… certainly it is non excessively far fetched to see a connexion between Stella ‘s life at a clip of intense engagement with rushing autos and their drivers, and the explosively disconnected, high-impacted expression of Stella ‘s work after the seventiess. ( Kingsley, p.315 )
Kingsley ‘s quotation mark is associating to the contrast in ocular manner between pre-1975 plants such as the antecedently mentioned Norowla II ( Fig. 1 ) in 1971 and subsequently plants such as those from his Circuits series, for illustration, Mosport ( Fig. 4 ) in 1982 and Nogaro ( Fig. 5 ) in 1984, which were even named after race paths. This grounds would look to link straight back to Stella ‘s alteration in environment mentioned by Kingsley and dispute Stella ‘s on-going denial of his work missing any external mention. However, it does non contradict his connexion to modernist Formalism. Alternatively, it is a mark that he drew inspiration from his environment in order to make his ocular manner, but remained faithful to his Formalist thrust to avoid ocular symbolism and any other nexus within his work that would hold led the spectator to real-world connexions.
The writers discussed have presented grounds towards multiple common Formalist elements bing within Stella ‘s work. Clearwater, Rubin and Weinberg and Galenson, all see Stella ‘s work as self-contained and self-referential. Clearwater and Rubin both province that his work was based around the thought of graphics ‘s value being contained within what the spectator could see before them in the work itself. It is merely Kingsley that presents the statement of Stella ‘s ocular manner linking to his emotional life. While this would travel against Formalist values, it does non take his work off from modernist Formalism itself, it merely helps to explicate a alteration in ocular manner. The kernel of what Formalism represents, a complete focal point on the ocular merchandise as a self-contained entity, is seen throughout Stella ‘s work and his rules of art. This is apparent through his exclusion of the recognizable and symbolic, usage of forms as a agency of specifying a picture and the actual attack he took to a work ‘s ocular value.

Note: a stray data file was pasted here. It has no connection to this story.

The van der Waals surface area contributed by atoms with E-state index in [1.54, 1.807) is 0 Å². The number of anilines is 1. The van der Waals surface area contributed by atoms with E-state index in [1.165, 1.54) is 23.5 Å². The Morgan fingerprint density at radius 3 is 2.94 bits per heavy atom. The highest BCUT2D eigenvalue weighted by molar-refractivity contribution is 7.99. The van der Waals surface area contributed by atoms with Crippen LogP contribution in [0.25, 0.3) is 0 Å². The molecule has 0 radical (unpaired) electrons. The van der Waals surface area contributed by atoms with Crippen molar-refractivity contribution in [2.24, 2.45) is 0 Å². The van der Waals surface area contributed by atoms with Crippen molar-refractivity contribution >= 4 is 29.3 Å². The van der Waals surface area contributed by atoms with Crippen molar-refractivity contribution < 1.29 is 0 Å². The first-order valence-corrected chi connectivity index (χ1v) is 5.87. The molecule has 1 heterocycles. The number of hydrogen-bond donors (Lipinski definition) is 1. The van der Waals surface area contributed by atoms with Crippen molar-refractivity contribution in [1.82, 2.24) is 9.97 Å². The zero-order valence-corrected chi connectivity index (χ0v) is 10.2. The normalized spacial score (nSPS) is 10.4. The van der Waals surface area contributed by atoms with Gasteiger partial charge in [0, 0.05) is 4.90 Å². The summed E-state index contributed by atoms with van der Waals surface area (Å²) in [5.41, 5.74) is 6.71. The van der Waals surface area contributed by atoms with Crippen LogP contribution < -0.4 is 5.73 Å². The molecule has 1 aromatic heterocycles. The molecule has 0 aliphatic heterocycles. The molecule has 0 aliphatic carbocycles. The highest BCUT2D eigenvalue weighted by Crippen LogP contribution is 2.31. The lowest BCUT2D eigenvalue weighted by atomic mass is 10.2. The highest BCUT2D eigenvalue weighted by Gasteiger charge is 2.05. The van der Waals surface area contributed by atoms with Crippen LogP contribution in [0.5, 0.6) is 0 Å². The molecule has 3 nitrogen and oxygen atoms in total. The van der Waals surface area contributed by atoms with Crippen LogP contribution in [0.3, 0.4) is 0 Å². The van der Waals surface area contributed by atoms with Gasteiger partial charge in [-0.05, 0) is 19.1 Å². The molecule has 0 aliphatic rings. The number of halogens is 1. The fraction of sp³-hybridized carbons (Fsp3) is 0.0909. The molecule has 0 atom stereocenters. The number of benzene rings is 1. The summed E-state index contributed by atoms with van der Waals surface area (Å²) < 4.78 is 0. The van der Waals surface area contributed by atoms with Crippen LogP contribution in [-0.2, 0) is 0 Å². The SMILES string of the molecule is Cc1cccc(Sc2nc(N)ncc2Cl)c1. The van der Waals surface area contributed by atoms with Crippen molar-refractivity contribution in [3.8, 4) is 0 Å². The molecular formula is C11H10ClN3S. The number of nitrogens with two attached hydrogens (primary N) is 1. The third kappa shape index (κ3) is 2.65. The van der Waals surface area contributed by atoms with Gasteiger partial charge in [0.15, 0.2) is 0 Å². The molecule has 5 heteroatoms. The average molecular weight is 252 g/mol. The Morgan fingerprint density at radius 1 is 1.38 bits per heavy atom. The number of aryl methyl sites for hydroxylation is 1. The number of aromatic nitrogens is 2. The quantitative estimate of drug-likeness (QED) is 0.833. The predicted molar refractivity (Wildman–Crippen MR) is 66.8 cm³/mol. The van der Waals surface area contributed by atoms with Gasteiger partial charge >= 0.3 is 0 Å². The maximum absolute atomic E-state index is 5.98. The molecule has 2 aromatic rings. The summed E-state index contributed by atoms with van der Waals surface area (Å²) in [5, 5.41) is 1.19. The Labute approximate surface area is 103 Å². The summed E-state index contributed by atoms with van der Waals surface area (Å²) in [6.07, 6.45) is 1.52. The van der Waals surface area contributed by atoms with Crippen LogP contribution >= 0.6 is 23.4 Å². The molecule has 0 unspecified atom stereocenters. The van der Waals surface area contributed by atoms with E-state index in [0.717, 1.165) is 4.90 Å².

Clearwater B, 2000, Frank Stella – at Two Thousand – Changing The Rules, Museum of Contemporary Art, North Miami
Cooke, L, 1987, ‘Working Space by Frank Stella ‘ , The Burlington Magazine, Vol. 129, No. 1009, p.258, viewed 8th March 2010 via JSTOR database.
Galenson, D & A ; Weinberg, B, 2000, Age and the Quality of Work: The Case of Modern American Painters, The Journal of Political Economy, Vol. 108, No. 4, pp. 761-777, viewed 9th March 2010 via JSTOR database.
Gibbs, M, 1972, ‘Albers and Stella ‘ , Record of the Art Museum, Princeton University, Vol. 31, No. 1, pp. 8-11, viewed 11th March 2010 via JSTOR database
Hensbergen, G, 1984, [ untitled ] , The Burlington Magazine, Vol.126, No.971, pp. 100-101, viewed 8th March 2010 via JSTOR database.
Kingsley A, 1988, ‘Frank Stella: Works 1970-1987 ‘ , The Burlington Magazine, Vol. 130, pp. 315-316, viewed 8th March 2010 via JSTOR database.
Quigly, T, 1987, ‘Orthodox Formalism and the Metaphysics of Pictorialism ‘ , The Kenyon Review, New Series, Vol. 9, No. 4, pp. 146-150, viewed 8th March 2010 via JSTOR database.
Rubin W, 1987, Frank Stella 1970-1987, The Museum of Modern Art, New York
Die heilge Cacile Oder dice Gewalt de Musik – Clearwater B, 2000, Frank Stella – at Two Thousand – Changing The Rules, Museum of Contemporary Art, North Miami, p.46
Chodorow II – Rubin W, 1987, Frank Stella 1970-1987, The Museum of Modern Art, New York, p. 1
Narowla II – Rubin W, 1987, Frank Stella 1970-1987, The Museum of Modern Art, New York, p.19
Mosport – Rubin W, 1987, Frank Stella 1970-1987, The Museum of Modern Art, New York, p.99
Nogaro – Rubin W, 1987, Frank Stella 1970-1987, The Museum of Modern Art, New York, p.107